Febrile seizures usually occur at the onset of a fever. The child may stare oddly for a few moments and then stiffen, roll his or her eyes, and then start twitching. Breathing will be choppy and he or she will be unresponsive until it passes, usually less than a minute. Febrile seizures rarely occur more than once within a 24 hour period.
The likelihood of your child having febrile seizures depends on age. Children under 1 year have a 50% chance of having more while children over 1 year have only a 30% of them happening again.
Although they can be scary to witness, febrile seizures are harmless. They do not cause brain damage, paralyses, retardation, or other conditions.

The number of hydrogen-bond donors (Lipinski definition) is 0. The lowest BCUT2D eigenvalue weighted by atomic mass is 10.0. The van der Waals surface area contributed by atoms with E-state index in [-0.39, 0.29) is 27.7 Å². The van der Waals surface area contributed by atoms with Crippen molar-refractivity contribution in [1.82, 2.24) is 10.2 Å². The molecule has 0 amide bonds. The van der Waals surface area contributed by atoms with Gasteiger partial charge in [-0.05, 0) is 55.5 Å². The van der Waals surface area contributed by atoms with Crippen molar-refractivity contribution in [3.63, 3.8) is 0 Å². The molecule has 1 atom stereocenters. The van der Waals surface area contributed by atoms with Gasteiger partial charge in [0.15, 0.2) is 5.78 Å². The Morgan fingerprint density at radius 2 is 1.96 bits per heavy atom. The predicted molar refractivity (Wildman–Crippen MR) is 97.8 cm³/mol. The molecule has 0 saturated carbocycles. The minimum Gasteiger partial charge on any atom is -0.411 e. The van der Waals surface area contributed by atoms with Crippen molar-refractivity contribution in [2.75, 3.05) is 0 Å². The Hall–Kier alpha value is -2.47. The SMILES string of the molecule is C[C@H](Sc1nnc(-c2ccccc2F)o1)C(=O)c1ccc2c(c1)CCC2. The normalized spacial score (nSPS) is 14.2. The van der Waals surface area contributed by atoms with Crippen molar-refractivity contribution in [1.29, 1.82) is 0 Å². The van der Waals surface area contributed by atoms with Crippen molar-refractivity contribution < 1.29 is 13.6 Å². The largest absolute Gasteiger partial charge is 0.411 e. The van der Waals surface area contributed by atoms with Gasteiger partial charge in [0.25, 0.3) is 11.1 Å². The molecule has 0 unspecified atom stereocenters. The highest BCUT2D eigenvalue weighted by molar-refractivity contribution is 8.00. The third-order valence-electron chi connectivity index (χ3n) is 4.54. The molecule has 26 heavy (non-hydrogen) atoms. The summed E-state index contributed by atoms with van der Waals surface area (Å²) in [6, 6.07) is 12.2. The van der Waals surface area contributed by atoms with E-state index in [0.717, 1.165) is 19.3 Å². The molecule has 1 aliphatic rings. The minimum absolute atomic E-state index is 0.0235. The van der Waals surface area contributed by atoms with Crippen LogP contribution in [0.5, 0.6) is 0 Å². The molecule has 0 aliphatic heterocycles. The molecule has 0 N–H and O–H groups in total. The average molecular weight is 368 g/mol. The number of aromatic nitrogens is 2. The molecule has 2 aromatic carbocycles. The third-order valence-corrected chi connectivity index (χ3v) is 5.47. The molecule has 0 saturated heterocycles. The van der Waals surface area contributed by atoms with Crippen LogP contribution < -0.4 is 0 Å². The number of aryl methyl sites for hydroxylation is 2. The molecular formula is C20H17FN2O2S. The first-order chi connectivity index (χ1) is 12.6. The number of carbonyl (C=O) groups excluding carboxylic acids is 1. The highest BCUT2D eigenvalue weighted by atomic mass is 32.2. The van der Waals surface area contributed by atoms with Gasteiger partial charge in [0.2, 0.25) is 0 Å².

Make sure to contact your pediatrician as soon as you notice the first seizure. Your pediatrician will examine your child to find the cause of the fever. It is more important to cure the fever than the seizure. Sometimes a spinal tap may be necessary to make sure there are no serious infections such as meningitis.
There is no preventative treatment for febrile seizures. For prolonged or recurring seizures, however, there may be possible treatments that your pediatrician will discuss with you. Acetaminophen and other fever reducing drugs will lower the fever, but do not prevent seizures.
If you are concerned about recurring seizures make sure to contact your physician.